Cohabitation and Its Implications for Marriage

A far better alternative to the one you're proposing is premaritalcounseling. The very best way to test your compatibility for marriage is to date for at least one year before engagement while participating in a structured counseling program that includes psychological testing.

There are a number of such programs available. One of the best is called "PREPARE/ENRICH." It has an 80 percent success rate at predicting which couples will be able to forge a lasting relationship and which will be divorced within three years. To find out more and take an introductory quiz, you can visit their website at

For referrals to qualified Christian marriage and family counselors in your area, feel free to contact Focus on the Family's Counseling department. Our counselors, all of whom are licensed therapists, will be happy to discuss your questions with you over the phone and direct you to a local practitioner who will be able to help you and your fiancé get started on the road to a fulfilling marriage.

In addition to the benefits of counseling, it's vital to stress the importance of allowing sufficient time for your relationship to mature and grow apart from the pressures of long-term commitments and the emotional entanglements of physical intimacy. A year is not too long to wait when you're planning to spend the rest of your lives together. Many couples who are in love rush into things, sometimes with disastrous consequences. In most cases, it's also advisable to wait until you're in your early 20s before talking seriously about marriage. Research shows that couples who marry after age 23 have a much lower divorce rate than those who take this decisive step at an earlier stage.

As for the specific question you've raised, we have a couple of good reasons for believing that living together before marriage is not a good idea. In the first place, the statistics are against it. You and your boyfriend may believe that this is a good way to find out whether you have what it takes to build a strong marriage, and from a certain perspective this appears to be a reasonable assumption. Intuitively speaking, it seems to make sense that a "test drive" will provide you with all the information you need in order to predict marital success or failure. Unfortunately, the exact opposite is true.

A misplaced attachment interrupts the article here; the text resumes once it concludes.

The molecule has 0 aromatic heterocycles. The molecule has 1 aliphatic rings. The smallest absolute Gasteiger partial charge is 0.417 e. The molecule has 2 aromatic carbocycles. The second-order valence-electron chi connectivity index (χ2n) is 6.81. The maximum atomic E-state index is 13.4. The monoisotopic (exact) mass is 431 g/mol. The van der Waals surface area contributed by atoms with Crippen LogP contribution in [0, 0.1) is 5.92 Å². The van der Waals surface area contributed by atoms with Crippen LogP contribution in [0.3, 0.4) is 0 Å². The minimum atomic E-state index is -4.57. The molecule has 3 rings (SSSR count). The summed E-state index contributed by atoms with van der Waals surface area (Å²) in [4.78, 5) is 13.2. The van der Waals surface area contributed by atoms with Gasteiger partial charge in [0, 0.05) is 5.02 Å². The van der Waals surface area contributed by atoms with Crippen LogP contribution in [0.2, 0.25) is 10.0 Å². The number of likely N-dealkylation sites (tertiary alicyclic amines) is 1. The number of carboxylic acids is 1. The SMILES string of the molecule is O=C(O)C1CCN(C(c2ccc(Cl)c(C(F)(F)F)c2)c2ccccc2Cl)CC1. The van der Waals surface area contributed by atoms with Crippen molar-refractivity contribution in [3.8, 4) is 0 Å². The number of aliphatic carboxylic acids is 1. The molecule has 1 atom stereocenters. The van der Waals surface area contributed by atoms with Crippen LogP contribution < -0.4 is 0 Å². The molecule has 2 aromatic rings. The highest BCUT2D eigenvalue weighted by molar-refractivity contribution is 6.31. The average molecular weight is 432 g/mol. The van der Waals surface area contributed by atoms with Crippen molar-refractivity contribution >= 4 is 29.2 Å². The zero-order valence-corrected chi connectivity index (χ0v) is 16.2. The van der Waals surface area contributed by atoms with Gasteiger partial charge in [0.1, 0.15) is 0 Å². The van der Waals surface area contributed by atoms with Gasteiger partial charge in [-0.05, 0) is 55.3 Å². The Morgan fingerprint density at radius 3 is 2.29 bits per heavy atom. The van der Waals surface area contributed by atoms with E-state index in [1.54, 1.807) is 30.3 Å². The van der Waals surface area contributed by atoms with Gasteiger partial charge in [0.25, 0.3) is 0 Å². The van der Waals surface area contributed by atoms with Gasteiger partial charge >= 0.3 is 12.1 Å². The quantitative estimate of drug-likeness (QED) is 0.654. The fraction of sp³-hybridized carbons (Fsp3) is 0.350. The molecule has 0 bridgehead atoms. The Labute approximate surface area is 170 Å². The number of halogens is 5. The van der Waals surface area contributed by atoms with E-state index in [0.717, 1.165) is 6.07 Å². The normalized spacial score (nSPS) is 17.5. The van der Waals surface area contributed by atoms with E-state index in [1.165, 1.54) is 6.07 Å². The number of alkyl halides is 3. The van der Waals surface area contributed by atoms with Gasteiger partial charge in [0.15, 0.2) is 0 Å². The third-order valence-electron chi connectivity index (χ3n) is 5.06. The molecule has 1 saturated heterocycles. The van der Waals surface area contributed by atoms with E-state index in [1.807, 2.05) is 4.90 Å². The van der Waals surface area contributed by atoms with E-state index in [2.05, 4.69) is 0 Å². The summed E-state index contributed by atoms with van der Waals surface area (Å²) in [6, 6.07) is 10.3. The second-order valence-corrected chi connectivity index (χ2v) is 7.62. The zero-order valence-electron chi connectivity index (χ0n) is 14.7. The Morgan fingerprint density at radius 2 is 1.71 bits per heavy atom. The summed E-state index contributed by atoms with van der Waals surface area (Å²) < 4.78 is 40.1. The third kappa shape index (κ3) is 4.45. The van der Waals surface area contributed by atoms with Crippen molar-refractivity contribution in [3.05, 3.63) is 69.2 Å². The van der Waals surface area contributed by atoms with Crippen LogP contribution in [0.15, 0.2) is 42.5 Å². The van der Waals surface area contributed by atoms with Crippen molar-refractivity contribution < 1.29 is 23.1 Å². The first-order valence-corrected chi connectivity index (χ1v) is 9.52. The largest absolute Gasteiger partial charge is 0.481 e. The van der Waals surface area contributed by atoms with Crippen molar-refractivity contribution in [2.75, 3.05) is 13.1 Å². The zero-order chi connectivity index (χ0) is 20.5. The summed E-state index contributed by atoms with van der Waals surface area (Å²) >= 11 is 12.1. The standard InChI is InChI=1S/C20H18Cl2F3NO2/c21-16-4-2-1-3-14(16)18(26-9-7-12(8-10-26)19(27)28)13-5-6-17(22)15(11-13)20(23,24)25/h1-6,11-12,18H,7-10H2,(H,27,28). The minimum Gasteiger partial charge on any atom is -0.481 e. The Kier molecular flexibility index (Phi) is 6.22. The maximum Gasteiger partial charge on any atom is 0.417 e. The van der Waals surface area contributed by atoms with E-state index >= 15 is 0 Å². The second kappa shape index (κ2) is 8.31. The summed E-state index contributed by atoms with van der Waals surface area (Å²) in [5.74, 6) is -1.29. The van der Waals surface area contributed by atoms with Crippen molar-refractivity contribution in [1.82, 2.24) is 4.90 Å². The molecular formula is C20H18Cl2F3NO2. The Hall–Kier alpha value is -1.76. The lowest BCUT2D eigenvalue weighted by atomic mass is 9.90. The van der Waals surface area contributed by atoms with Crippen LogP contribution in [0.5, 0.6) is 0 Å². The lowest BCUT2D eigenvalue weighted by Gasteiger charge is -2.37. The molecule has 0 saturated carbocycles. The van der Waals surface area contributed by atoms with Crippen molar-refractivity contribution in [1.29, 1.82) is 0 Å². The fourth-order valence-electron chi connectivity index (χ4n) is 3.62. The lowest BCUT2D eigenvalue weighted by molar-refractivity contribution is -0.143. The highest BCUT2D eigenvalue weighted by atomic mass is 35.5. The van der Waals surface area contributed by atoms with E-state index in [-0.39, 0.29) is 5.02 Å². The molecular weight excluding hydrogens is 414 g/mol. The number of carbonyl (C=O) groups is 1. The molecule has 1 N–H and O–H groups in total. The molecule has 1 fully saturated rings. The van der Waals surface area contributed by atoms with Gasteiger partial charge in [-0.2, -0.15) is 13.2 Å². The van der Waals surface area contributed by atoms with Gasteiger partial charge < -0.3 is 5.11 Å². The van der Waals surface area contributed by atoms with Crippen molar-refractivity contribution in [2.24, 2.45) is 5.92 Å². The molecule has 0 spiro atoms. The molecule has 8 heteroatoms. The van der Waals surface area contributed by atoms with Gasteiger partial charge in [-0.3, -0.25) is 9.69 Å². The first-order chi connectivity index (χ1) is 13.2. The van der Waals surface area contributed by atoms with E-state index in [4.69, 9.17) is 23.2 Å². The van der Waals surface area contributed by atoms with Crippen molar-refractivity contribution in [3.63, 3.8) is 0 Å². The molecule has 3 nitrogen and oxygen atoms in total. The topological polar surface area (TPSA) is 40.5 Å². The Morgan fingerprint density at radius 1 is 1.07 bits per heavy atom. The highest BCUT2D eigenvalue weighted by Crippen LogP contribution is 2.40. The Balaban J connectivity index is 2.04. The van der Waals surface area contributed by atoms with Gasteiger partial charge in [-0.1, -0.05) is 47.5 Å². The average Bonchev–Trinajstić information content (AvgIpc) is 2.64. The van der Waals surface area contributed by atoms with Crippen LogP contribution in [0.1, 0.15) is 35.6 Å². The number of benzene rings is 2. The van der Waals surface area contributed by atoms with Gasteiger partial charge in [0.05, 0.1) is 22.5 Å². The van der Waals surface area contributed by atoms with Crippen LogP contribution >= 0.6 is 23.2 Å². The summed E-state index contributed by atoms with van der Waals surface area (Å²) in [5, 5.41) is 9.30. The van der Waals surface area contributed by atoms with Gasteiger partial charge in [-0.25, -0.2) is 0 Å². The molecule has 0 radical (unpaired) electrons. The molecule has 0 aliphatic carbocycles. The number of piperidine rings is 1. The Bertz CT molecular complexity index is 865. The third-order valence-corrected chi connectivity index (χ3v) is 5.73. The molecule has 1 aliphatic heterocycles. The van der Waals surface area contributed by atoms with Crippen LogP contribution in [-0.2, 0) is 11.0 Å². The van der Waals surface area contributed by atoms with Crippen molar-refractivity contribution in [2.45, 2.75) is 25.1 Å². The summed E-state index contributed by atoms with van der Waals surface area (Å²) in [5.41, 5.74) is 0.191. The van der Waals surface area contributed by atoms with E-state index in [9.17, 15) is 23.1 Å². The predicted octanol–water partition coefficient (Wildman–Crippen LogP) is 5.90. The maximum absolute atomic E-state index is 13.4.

The best research indicates that couples who live together before marriage have a 50 percent higher divorce rate than those who don't. These couples also have higher rates of domestic violence and are more likely to become involved in sexual affairs. If a cohabiting couple gets pregnant, there is a high probability that the man will abandon the relationship within two years, leaving a single mom to raise a fatherless child.

Our second reason for advising against premarital cohabitation grows directly out of our Christian faith. To become involved in a living arrangement that includes sexual relations outside the context of marriage is to undermine the biblical meaning of marriage itself. It's to disregard God's design for human sexuality as it has been set forth in the Scriptures. Marriage, according to the Bible, is a one-flesh union between one man and one woman (Genesis 2:24). The sexual act is the glue that seals this one-flesh bond.

There are many passages that address this issue in clear and unmistakable terms. Hebrews 13:4, for example, says that "marriage should be held honorable among all people and the marriage bed kept undefiled." First Thessalonians 4:3 declares, "This is the will of God, your sanctification: that you should abstain from sexual immorality." "Because of sexual immorality," writes Paul in 1 Corinthians 7:2, "let each man have his own wife, and let each woman have her own husband." The implication is plain: sexual intercourse is inappropriate in any other setting. For all these reasons we strongly urge you and your boyfriend to keep yourselves sexually pure until marriage. If you've been involved sexually, confess it to God and make a commitment to future purity.


Cohabitation: Why Traditional Marriage Matters

The Ring Makes All the Difference: Hidden Consequences of Cohabitation and the Strong Benefits of Marriage

Before You Live Together: Will Living Together Bring You Closer or Drive You Apart?

Saving Your Marriage Before it Starts: Seven Questions to Ask Before and After You Marry

101 Questions to Ask Before You Get Engaged

Living Together


Marriage Mentors

Love and Respect

Test-Driving Marriage

What Cohabitation Does for Marriage

What's the Deal with Cohabitation? A Survey of This Decade's Leading Research

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